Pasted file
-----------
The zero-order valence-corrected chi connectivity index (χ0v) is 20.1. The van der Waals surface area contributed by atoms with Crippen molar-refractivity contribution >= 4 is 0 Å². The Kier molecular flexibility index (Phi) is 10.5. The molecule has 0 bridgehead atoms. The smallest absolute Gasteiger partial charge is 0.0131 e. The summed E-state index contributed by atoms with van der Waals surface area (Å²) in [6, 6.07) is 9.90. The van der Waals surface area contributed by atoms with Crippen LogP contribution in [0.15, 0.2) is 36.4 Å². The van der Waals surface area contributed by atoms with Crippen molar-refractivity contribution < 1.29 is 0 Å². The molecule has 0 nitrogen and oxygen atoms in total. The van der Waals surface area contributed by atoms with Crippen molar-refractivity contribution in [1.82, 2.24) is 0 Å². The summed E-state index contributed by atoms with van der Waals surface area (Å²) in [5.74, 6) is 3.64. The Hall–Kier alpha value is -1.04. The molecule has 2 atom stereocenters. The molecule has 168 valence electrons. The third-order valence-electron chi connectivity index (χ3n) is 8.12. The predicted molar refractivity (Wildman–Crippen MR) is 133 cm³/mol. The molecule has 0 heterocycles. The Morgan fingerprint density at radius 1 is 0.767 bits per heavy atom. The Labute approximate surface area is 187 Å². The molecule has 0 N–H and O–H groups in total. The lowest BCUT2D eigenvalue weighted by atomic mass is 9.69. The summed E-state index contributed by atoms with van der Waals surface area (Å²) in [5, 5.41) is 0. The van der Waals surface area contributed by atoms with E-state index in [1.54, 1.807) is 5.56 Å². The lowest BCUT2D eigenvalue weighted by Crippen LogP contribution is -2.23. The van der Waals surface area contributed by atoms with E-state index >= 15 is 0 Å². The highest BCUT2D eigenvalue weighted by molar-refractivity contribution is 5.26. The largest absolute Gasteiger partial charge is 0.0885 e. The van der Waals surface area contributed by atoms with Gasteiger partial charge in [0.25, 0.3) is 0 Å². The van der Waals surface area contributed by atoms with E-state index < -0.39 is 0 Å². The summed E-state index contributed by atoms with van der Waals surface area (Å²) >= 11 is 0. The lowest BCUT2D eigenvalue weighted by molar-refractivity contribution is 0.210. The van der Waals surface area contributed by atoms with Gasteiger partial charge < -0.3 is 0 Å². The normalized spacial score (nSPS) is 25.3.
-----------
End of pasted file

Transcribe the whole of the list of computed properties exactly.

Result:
The zero-order valence-corrected chi connectivity index (χ0v) is 20.1. The van der Waals surface area contributed by atoms with Crippen molar-refractivity contribution >= 4 is 0 Å². The Kier molecular flexibility index (Phi) is 10.5. The molecule has 0 bridgehead atoms. The smallest absolute Gasteiger partial charge is 0.0131 e. The summed E-state index contributed by atoms with van der Waals surface area (Å²) in [6, 6.07) is 9.90. The van der Waals surface area contributed by atoms with Crippen LogP contribution in [0.15, 0.2) is 36.4 Å². The van der Waals surface area contributed by atoms with Crippen molar-refractivity contribution < 1.29 is 0 Å². The molecule has 0 nitrogen and oxygen atoms in total. The van der Waals surface area contributed by atoms with Crippen molar-refractivity contribution in [1.82, 2.24) is 0 Å². The summed E-state index contributed by atoms with van der Waals surface area (Å²) in [5.74, 6) is 3.64. The Hall–Kier alpha value is -1.04. The molecule has 2 atom stereocenters. The molecule has 168 valence electrons. The third-order valence-electron chi connectivity index (χ3n) is 8.12. The predicted molar refractivity (Wildman–Crippen MR) is 133 cm³/mol. The molecule has 0 heterocycles. The Morgan fingerprint density at radius 1 is 0.767 bits per heavy atom. The Labute approximate surface area is 187 Å². The molecule has 0 N–H and O–H groups in total. The lowest BCUT2D eigenvalue weighted by atomic mass is 9.69. The summed E-state index contributed by atoms with van der Waals surface area (Å²) in [5, 5.41) is 0. The van der Waals surface area contributed by atoms with E-state index in [1.54, 1.807) is 5.56 Å². The lowest BCUT2D eigenvalue weighted by Crippen LogP contribution is -2.23. The van der Waals surface area contributed by atoms with E-state index >= 15 is 0 Å². The highest BCUT2D eigenvalue weighted by molar-refractivity contribution is 5.26. The largest absolute Gasteiger partial charge is 0.0885 e. The van der Waals surface area contributed by atoms with Gasteiger partial charge in [0.25, 0.3) is 0 Å². The van der Waals surface area contributed by atoms with E-state index < -0.39 is 0 Å². The summed E-state index contributed by atoms with van der Waals surface area (Å²) >= 11 is 0. The lowest BCUT2D eigenvalue weighted by molar-refractivity contribution is 0.210. The van der Waals surface area contributed by atoms with Gasteiger partial charge < -0.3 is 0 Å². The normalized spacial score (nSPS) is 25.3.